We rate four league commissioners as to how they dealt with protocols in the age of the coronavirus or how they went too far.
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The NBA will resume its 2019-20 campaign later tonight when the pelicans Utah Jazz and New Orleans give a tip at the ESPN Wide World of Sports Complex in Walt Disney World. The league's approach, adhering to a 113-page protocol document describing strict isolation and mitigation measures, has been described as operating within a "bubble". NBA commissioner Adam Silver does not support this sentence, but he must be pleased with the praise that is given to him, especially shortly after the announcement that exactly zero of his players have tested positive for corona virus in the past two weeks. (The WNBA, which started playing on July 25, is stationed in a similar bubble setup at the IMG Academy in Bradenton, Florida, although the reviews of their accommodations are mixed at best and several players only tested positive three weeks earlier became a competition.)
In Major League Baseball, meanwhile, far more flexible parameters for the off-field movements of the players were specified before a shortened 60-game ledger was launched on July 24. And even one club – the Miami Marlins – was hit by an outbreak that left 17 players and two coaches out at the time of this writing, seriously endangering his and MLB's new season.
With the NHL experimenting with a raging playoff format taking place entirely in Canada this weekend, and the NFL promising to continue as usual on September 10th, it's not too early to judge how each of the four big ones American professional sports work. Commissioners have acquitted themselves as leaders. Without further delay – whether it is believed that this whole conversation should be postponed until 2021 or not – we assess the stance of the ultimate shooter-era pandemic.
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The League: Major League Baseball
The Commissioner: Rob Manfred
How does he lead? It was not an easy half a decade for Manfred, who had just survived the controversy surrounding the theft of signs by the Houston Astros before the pandemic torpedoed his 2020 season in the middle of spring training. He struggled with a stubborn player union that was pretty adamant about limiting comings and goings outside the field, but ultimately MLB's mitigation efforts – which are largely based on individual accountability when clubs are from a regional city Traveling to the next and trying to contain familiar, sensitive rituals in the game are far too susceptible to the spread of viruses, as we have already seen. And although laissez faire managers and undisciplined players don't help, it is Manfred who looks most exposed as the ineffective administrator.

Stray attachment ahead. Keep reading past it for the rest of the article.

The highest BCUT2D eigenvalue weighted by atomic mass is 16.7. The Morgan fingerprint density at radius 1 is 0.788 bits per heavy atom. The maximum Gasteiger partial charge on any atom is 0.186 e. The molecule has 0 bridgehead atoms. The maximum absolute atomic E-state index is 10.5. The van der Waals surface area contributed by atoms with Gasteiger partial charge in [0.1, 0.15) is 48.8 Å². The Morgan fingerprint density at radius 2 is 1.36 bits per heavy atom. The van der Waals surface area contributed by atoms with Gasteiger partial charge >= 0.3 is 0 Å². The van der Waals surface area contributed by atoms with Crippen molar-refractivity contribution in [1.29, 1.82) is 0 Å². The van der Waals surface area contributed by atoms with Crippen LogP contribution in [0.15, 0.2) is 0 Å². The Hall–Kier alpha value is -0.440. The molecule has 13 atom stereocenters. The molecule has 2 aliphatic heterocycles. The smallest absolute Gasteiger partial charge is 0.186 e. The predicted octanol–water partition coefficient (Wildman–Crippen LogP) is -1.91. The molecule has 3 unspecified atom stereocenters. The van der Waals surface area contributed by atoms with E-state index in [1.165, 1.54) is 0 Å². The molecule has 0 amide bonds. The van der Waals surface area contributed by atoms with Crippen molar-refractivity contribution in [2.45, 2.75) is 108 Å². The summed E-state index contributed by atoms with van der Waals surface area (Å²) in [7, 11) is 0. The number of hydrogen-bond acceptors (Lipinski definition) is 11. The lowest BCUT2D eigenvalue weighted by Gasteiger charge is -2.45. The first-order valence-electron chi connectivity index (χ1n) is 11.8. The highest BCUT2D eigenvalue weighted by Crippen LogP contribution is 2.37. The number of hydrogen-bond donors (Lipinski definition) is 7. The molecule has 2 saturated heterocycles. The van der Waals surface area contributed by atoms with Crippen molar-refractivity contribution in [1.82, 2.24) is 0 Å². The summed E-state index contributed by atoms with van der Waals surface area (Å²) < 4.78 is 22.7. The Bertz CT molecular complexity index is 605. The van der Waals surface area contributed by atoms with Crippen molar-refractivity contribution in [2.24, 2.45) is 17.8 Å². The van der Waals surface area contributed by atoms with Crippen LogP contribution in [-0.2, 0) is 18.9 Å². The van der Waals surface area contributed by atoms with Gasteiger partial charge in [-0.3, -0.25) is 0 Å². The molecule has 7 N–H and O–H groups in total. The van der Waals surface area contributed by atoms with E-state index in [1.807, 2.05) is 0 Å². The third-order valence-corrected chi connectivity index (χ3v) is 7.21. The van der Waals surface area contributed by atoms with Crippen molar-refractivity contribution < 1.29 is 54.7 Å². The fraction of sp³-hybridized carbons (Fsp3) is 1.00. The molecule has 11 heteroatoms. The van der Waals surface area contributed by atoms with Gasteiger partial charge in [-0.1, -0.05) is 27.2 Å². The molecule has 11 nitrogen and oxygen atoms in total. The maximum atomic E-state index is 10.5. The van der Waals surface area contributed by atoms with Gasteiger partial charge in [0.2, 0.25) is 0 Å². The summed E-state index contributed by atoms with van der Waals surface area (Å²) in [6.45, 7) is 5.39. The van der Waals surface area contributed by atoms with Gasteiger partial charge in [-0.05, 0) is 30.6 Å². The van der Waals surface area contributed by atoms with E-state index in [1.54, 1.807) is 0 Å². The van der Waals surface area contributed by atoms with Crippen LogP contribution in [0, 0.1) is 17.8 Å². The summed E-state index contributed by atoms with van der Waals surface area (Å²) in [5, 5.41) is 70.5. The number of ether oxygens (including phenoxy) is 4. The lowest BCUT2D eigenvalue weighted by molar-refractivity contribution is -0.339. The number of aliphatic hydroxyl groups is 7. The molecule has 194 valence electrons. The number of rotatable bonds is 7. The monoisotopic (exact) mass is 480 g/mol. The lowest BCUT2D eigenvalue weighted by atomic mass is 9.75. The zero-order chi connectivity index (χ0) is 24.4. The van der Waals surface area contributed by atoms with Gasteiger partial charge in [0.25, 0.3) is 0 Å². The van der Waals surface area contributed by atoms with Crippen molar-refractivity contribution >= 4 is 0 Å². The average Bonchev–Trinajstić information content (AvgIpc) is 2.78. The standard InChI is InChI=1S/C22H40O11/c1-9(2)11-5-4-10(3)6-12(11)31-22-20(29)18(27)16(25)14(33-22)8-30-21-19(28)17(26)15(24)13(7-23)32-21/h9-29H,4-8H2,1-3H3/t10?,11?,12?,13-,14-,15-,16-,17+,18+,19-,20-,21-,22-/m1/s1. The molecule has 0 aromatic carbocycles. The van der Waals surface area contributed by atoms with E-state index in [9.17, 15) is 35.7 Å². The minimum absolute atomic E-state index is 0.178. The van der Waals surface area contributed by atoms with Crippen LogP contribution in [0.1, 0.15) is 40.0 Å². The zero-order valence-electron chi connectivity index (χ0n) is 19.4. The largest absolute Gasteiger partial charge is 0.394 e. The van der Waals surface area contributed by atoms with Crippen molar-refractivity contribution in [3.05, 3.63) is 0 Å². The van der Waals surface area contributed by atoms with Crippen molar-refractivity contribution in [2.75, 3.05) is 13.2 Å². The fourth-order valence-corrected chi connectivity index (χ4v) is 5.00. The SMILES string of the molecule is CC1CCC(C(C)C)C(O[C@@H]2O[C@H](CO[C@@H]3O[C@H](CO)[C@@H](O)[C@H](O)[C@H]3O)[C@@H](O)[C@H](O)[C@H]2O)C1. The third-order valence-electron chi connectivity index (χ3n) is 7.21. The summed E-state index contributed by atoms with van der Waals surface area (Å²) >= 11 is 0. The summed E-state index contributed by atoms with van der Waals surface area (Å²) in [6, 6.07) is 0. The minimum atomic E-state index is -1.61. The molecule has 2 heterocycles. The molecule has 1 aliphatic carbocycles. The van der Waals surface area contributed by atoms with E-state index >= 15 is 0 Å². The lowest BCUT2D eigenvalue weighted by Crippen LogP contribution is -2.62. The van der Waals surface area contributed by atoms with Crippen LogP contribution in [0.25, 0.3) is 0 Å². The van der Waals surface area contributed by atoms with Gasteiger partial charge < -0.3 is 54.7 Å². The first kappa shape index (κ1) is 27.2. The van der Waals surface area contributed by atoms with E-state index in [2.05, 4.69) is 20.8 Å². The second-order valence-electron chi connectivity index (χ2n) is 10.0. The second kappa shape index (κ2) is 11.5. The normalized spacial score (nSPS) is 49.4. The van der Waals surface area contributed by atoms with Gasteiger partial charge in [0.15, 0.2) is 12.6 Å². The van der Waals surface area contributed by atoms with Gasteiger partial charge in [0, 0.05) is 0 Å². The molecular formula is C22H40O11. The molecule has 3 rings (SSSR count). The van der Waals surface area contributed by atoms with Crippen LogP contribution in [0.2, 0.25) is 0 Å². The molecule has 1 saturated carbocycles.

The league: NHL
The Commissioner: Gary Bettman
How does he lead? Exceptionally, the often malicious long-time leader of the league looks ahead in comparison. The decision to move north of the border – at two locations in Edmonton and Toronto – for a fast and fast playoff tournament with 24 teams makes both practical sense and anticipation of what is already the most watched series of games in the NHL. And given the fact that MLB's only Canada-based franchise, the Toronto Blue Jays, wasn't even in order to set up in the country and were banned to Buffalo, New York, Bettman's early commitment to getting out of the dodge sees downright awesome. As for his boast that 2020-21 will be hiccup free, he sounds a bit more like the next guy in our file.
Note: B +
The league: NFL
The Commissioner: Roger Goodell
How does he lead? Well, a front – acknowledgment of players' rights to express their feelings about what is going on in the world outside of rust – Goodell has finally developed beyond his reputation for being hopelessly affected by the desires and wealth of team owners . Nonetheless, he and the NFL were characteristic of the pandemic, hyping draft picks, and free agent activities as they were in 1999 from the jump, and pushed plans for a stable 17-week schedule in all 31 stadiums of the fans is damned (although they have been slow to admit this harsh truth). And even this month, the players voiced their unprotected exposure to the associated risks, which led to the assurance of more robust testing procedures. In fact, the NFL is MLB-inverted: players are forcing their league to properly isolate them from the virus (there have been dozens of positive cases that went to training camps) despite Goodell and the NFL's comparatively carefree tone. We'll see how Goodell responds when a Marlins-like crisis occurs, but for the time being he's mainly taking pointers from his staff rather than setting a comforting course.
Note: C +
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The league: NBA
The Commissioner: Adam Silver
How does he lead: by example. And definitely. As previously mentioned, he directed the immediate compilation of comprehensive instructions on how all players and staff should behave. And this thing is detailed, down to who can swim in which pool of the complex and how to get snacks properly. Silver had some hoarding of tests in March when public access to them was scattered, and there is certainly still a pertinent debate over whether sports should be prioritized by private laboratories as the number of cases increases across the country . But the local facts are that sport is back, whether it's our personal preference or not. And Silver has at least played a pioneering role in ensuring that his league is not responsible for increasing distribution in the community and further burdening frontline workers. The fact that he has the virtually undisputed support of the biggest stars in the league speaks for their values as well as for Silver's influence, but given the fact that the NBA was once a warning coronavirus story (see: Rudy Gobert), the turning point is perceived and reality remarkable.